5 Writing Tips for Non-Writers

Even if you don't think you're a writer, there are simple tips you can use to make your communications persuasive, comprehensible, and compelling.

You probably don’t think you’re a writer, but you are. You send emails, you craft memos, and you write reports. You may never write a white paper or a script for a TV spot, but why not make whatever communications you do write as persuasive, comprehensible, and compelling as they can be? Especially with these five simple writing tips that put it in black and white for you.

1. Write as you talk.

The most common thing I hear from people who come looking for my help is, “Ugh, I’m not a writer!” But I have never heard anyone say, “Ugh, I’m not a talker!” Most people are capable of verbally expressing themselves using simple and direct language with occasional emphasis and color. And think about a five-year-old. Have you ever heard any five-year-old say anything like, “What I want to be playing with is the ball”? No, kids say, “I want to play with the ball.” And you understand them just fine!

Strive to capture your unique conversational voice—which probably changes depending on who you’re speaking to. After all, you wouldn’t address a VP the same way you’d talk to someone in your same position. You can elevate your communications by making this voice a little more formal:

  • Omit instances of “I think” or “I believe.” Remember, you’re the expert at what you’re writing about, so you don’t need to temper the expectations of the reader.
  • Instead of “like,” use “such as,” and see how it elevates what you’ve written. For example:
  • Before: I supervised projects like radio spots and web banners.
  • After: I supervised projects such as radio spots and web banners.
  • Take out clichés and idioms, such as, “at the end of the day,” “let’s circle back around,” and all the other cheesy sayings that don’t add value to your communications. Even though they may be common, using them is a little lazy and can become annoying or redundant.

2. Make your sentences short and sweet.

Look at sentences longer than two lines or anywhere you see a colon (:), semicolon (;) or an em dash (—). Can you break the sentences down into two? Many of us mistake long, complex sentences for sounding smart, but actually, the reverse is true. Shorter sentences are easier for your reader to parse and understand. Long sentences are harder to follow, and they also create eye and brain fatigue.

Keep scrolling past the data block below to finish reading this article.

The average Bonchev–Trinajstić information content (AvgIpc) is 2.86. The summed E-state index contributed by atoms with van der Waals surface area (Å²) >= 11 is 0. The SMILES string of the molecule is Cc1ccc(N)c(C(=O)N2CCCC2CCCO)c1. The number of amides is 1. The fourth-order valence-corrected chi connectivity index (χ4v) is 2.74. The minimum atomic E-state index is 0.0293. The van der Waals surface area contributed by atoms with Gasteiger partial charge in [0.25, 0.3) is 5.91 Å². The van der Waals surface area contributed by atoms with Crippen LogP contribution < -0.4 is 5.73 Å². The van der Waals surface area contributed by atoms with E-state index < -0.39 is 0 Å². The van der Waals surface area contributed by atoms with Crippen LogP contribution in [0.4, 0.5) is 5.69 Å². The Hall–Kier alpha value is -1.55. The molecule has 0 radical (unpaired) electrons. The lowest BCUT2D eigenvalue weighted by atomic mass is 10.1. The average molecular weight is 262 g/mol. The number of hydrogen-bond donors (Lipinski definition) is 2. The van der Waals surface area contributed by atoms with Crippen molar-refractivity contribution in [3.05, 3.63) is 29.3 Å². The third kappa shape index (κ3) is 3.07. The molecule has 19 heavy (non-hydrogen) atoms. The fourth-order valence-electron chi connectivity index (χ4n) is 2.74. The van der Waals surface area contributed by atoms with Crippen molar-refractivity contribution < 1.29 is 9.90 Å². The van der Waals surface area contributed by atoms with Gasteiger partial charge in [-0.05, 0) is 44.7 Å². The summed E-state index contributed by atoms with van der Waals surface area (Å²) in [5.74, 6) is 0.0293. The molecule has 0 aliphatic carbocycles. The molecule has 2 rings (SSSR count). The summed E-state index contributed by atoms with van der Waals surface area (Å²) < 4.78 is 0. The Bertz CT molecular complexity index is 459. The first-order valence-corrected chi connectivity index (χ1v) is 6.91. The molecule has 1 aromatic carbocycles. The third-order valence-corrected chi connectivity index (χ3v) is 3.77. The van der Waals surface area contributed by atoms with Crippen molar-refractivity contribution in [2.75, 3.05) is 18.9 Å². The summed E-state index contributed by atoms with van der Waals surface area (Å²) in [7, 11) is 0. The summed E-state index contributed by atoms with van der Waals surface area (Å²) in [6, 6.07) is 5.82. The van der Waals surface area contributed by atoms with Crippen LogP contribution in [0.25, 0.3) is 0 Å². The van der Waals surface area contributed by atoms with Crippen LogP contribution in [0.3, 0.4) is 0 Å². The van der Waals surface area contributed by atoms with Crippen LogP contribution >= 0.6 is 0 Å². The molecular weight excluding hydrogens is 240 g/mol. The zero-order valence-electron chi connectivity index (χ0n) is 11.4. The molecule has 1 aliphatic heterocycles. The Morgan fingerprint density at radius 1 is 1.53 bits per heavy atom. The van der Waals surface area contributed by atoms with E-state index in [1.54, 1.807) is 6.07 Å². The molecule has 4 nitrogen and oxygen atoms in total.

3. Lay out your copy for short attention spans.

As a writer myself, it pains me to say this, but people don’t like reading – especially when it’s large, dense blocks of copy with no end in sight. You don’t have to be an expert designer or even work in a program other than Word. Think about your audience: no matter who it is, they probably don’t have 10 minutes to labor over an email. If you’re writing to someone important like a creative director or CEO, you’ll be lucky to get even one minute of their time. Instead of paragraphs, you could convert some of what you’ve written to bullet points. Create bite-sized paragraphs, and bring attention to important words by making them bold or italic. By adding these elements, you can hold your reader’s attention and speed them down the page. So even if they’re only skimming, they’ll still understand your important points.

4. Spell check is such a no-brainer.

This is literally the easiest thing you can do to have your words read and taken seriously, especially if you’re job hunting. With a large pool of potential talent, hiring managers often just hit delete if they see a resume or cover letter that has even a single mistake on it. It’s true that spell check will still let you make mistakes like some of these facepalm-inducing gems, but it’s a great, practically painless way to avoid common mistakes. Online spelling and grammar resources like Grammarly and Ginger can make your writing near-bulletproof.

5. Print out your document and read it aloud.

For me, I don’t think anything beats proofreading a hard copy of your document since proofreading on screen makes you far less accurate than reading something on paper. But if you want to be a little more environmentally sensitive, open the document on screen and read it aloud to yourself – not just whispering under your breath, but reading it at the same volume you’d use if you were speaking. Or get a friend or coworker to read it since most people are pretty ruthless when it comes to finding faults in other people’s work!

Now, keep going!

Even with the rise of social media, being able to write in a clear, concise manner is still an essential business skill. Once you’ve got the basics down, try some of these ideas about how to incorporate visuals and design to make your writing stand out and get the results you’re after.

Lisa is a Creative Circle candidate and seasoned advertising copywriter who lives in Los Angeles. Her background includes both in-house and agency work on Fortune 500 and global accounts in the consumer and healthcare/pharmaceutical fields. She excels at words, fashion, and cats. If you want to work with Lisa, contact Creative Circle Los Angeles.


    Darla Barbre says:

    I am one of those that says “I am not a writer.” Thanks for making the point that if we are communicating in any type of written form, we are a writer. Your tips are create. I am saving this article to refer to anytime I start to think or say “I am not a writer!”

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